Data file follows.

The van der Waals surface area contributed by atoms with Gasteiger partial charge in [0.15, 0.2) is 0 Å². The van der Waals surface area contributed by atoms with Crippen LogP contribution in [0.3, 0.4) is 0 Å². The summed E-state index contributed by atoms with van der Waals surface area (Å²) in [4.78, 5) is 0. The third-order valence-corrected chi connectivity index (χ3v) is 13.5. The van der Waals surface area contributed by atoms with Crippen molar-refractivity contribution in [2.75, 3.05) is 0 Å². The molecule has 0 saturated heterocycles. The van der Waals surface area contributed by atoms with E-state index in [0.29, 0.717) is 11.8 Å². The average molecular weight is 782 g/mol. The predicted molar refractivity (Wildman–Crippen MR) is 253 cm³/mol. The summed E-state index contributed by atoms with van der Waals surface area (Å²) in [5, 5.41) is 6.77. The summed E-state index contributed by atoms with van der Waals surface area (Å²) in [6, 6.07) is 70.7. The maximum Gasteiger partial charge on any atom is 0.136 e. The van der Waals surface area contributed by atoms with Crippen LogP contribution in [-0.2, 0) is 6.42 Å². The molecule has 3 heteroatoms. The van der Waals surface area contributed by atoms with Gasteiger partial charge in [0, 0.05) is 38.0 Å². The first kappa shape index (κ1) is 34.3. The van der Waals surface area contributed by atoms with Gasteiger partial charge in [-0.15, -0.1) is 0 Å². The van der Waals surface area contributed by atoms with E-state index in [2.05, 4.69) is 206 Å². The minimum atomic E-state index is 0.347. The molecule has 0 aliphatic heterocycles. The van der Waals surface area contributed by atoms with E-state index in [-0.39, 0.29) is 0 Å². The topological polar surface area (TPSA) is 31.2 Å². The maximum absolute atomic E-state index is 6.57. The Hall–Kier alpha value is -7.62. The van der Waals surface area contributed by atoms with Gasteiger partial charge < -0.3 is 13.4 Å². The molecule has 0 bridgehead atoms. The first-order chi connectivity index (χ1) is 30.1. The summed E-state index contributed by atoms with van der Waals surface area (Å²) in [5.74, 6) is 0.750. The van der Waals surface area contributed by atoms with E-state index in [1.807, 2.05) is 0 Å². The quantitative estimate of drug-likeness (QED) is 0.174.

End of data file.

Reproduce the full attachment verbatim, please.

The van der Waals surface area contributed by atoms with Gasteiger partial charge in [0.15, 0.2) is 0 Å². The van der Waals surface area contributed by atoms with Crippen LogP contribution in [0.3, 0.4) is 0 Å². The summed E-state index contributed by atoms with van der Waals surface area (Å²) in [4.78, 5) is 0. The third-order valence-corrected chi connectivity index (χ3v) is 13.5. The van der Waals surface area contributed by atoms with Crippen molar-refractivity contribution in [2.75, 3.05) is 0 Å². The molecule has 0 saturated heterocycles. The van der Waals surface area contributed by atoms with E-state index in [0.29, 0.717) is 11.8 Å². The average molecular weight is 782 g/mol. The predicted molar refractivity (Wildman–Crippen MR) is 253 cm³/mol. The summed E-state index contributed by atoms with van der Waals surface area (Å²) in [5, 5.41) is 6.77. The summed E-state index contributed by atoms with van der Waals surface area (Å²) in [6, 6.07) is 70.7. The maximum Gasteiger partial charge on any atom is 0.136 e. The van der Waals surface area contributed by atoms with Crippen LogP contribution in [-0.2, 0) is 6.42 Å². The molecule has 3 heteroatoms. The van der Waals surface area contributed by atoms with Gasteiger partial charge in [0, 0.05) is 38.0 Å². The first kappa shape index (κ1) is 34.3. The van der Waals surface area contributed by atoms with Gasteiger partial charge in [-0.15, -0.1) is 0 Å². The van der Waals surface area contributed by atoms with E-state index in [2.05, 4.69) is 206 Å². The minimum atomic E-state index is 0.347. The molecule has 0 aliphatic heterocycles. The van der Waals surface area contributed by atoms with E-state index in [-0.39, 0.29) is 0 Å². The topological polar surface area (TPSA) is 31.2 Å². The maximum absolute atomic E-state index is 6.57. The Hall–Kier alpha value is -7.62. The van der Waals surface area contributed by atoms with Gasteiger partial charge < -0.3 is 13.4 Å². The molecule has 0 bridgehead atoms. The first-order chi connectivity index (χ1) is 30.1. The summed E-state index contributed by atoms with van der Waals surface area (Å²) in [5.74, 6) is 0.750. The van der Waals surface area contributed by atoms with E-state index in [1.807, 2.05) is 0 Å². The quantitative estimate of drug-likeness (QED) is 0.174.